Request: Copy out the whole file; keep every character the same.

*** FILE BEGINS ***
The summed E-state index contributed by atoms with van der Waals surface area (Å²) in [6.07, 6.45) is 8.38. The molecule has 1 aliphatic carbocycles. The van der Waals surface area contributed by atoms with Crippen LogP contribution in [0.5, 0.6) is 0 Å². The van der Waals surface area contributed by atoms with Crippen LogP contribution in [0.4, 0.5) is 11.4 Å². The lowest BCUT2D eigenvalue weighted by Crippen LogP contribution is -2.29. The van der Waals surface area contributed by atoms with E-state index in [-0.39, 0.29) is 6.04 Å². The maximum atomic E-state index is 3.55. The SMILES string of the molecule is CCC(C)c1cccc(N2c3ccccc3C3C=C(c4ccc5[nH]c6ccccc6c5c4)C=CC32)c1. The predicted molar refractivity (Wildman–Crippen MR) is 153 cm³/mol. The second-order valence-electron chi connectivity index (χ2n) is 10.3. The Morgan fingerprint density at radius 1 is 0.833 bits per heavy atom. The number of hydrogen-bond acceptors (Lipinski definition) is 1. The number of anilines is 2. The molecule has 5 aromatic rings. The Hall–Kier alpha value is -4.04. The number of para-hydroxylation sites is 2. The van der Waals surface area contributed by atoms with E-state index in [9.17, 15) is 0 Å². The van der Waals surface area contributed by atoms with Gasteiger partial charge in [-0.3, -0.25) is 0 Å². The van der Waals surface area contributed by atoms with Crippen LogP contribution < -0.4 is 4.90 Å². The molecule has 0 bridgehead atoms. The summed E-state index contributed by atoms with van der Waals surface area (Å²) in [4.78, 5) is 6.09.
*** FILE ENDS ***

The summed E-state index contributed by atoms with van der Waals surface area (Å²) in [6.07, 6.45) is 8.38. The molecule has 1 aliphatic carbocycles. The van der Waals surface area contributed by atoms with Crippen LogP contribution in [0.5, 0.6) is 0 Å². The van der Waals surface area contributed by atoms with Crippen LogP contribution in [0.4, 0.5) is 11.4 Å². The lowest BCUT2D eigenvalue weighted by Crippen LogP contribution is -2.29. The van der Waals surface area contributed by atoms with E-state index in [-0.39, 0.29) is 6.04 Å². The maximum atomic E-state index is 3.55. The SMILES string of the molecule is CCC(C)c1cccc(N2c3ccccc3C3C=C(c4ccc5[nH]c6ccccc6c5c4)C=CC32)c1. The predicted molar refractivity (Wildman–Crippen MR) is 153 cm³/mol. The second-order valence-electron chi connectivity index (χ2n) is 10.3. The Morgan fingerprint density at radius 1 is 0.833 bits per heavy atom. The number of hydrogen-bond acceptors (Lipinski definition) is 1. The number of anilines is 2. The molecule has 5 aromatic rings. The Hall–Kier alpha value is -4.04. The number of para-hydroxylation sites is 2. The van der Waals surface area contributed by atoms with E-state index in [9.17, 15) is 0 Å². The van der Waals surface area contributed by atoms with Gasteiger partial charge in [-0.3, -0.25) is 0 Å². The van der Waals surface area contributed by atoms with Crippen LogP contribution < -0.4 is 4.90 Å². The molecule has 0 bridgehead atoms. The summed E-state index contributed by atoms with van der Waals surface area (Å²) in [4.78, 5) is 6.09.